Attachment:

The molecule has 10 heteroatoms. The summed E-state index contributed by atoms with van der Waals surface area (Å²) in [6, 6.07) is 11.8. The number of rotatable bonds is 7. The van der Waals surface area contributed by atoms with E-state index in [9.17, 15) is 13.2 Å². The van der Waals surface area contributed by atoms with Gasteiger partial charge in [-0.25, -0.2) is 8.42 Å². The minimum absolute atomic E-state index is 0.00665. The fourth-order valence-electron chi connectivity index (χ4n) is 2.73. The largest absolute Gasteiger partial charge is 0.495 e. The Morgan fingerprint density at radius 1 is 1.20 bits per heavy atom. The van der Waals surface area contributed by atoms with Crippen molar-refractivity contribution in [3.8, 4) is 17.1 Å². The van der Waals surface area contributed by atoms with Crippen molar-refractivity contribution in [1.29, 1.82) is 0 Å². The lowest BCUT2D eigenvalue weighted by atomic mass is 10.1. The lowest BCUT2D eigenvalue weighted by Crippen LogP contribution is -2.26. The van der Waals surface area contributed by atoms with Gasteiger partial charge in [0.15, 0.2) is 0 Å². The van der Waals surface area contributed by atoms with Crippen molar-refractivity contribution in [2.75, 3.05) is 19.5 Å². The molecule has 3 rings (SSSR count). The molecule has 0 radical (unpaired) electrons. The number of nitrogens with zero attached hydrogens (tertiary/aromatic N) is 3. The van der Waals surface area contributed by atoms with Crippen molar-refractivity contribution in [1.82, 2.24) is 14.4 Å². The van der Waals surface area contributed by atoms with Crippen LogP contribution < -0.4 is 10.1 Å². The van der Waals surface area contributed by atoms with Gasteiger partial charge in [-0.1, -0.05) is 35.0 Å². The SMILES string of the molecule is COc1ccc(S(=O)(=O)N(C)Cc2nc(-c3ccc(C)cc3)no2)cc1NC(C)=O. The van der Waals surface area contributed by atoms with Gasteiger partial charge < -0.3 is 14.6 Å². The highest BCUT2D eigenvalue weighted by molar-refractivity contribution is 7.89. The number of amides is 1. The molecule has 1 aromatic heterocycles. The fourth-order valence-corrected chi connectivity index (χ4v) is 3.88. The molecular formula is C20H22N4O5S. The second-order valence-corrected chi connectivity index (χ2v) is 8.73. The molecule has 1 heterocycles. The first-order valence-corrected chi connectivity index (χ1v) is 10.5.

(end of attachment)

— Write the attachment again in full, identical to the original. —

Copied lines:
The molecule has 10 heteroatoms. The summed E-state index contributed by atoms with van der Waals surface area (Å²) in [6, 6.07) is 11.8. The number of rotatable bonds is 7. The van der Waals surface area contributed by atoms with E-state index in [9.17, 15) is 13.2 Å². The van der Waals surface area contributed by atoms with Gasteiger partial charge in [-0.25, -0.2) is 8.42 Å². The minimum absolute atomic E-state index is 0.00665. The fourth-order valence-electron chi connectivity index (χ4n) is 2.73. The largest absolute Gasteiger partial charge is 0.495 e. The Morgan fingerprint density at radius 1 is 1.20 bits per heavy atom. The van der Waals surface area contributed by atoms with Crippen molar-refractivity contribution in [3.8, 4) is 17.1 Å². The van der Waals surface area contributed by atoms with Crippen molar-refractivity contribution in [1.29, 1.82) is 0 Å². The lowest BCUT2D eigenvalue weighted by atomic mass is 10.1. The lowest BCUT2D eigenvalue weighted by Crippen LogP contribution is -2.26. The van der Waals surface area contributed by atoms with Gasteiger partial charge in [0.15, 0.2) is 0 Å². The van der Waals surface area contributed by atoms with Crippen molar-refractivity contribution in [2.75, 3.05) is 19.5 Å². The molecule has 3 rings (SSSR count). The molecule has 0 radical (unpaired) electrons. The number of nitrogens with zero attached hydrogens (tertiary/aromatic N) is 3. The van der Waals surface area contributed by atoms with Crippen molar-refractivity contribution in [1.82, 2.24) is 14.4 Å². The van der Waals surface area contributed by atoms with Crippen LogP contribution < -0.4 is 10.1 Å². The van der Waals surface area contributed by atoms with Gasteiger partial charge in [-0.1, -0.05) is 35.0 Å². The SMILES string of the molecule is COc1ccc(S(=O)(=O)N(C)Cc2nc(-c3ccc(C)cc3)no2)cc1NC(C)=O. The van der Waals surface area contributed by atoms with Gasteiger partial charge < -0.3 is 14.6 Å². The highest BCUT2D eigenvalue weighted by molar-refractivity contribution is 7.89. The number of amides is 1. The molecule has 1 aromatic heterocycles. The fourth-order valence-corrected chi connectivity index (χ4v) is 3.88. The molecular formula is C20H22N4O5S. The second-order valence-corrected chi connectivity index (χ2v) is 8.73. The molecule has 1 heterocycles. The first-order valence-corrected chi connectivity index (χ1v) is 10.5.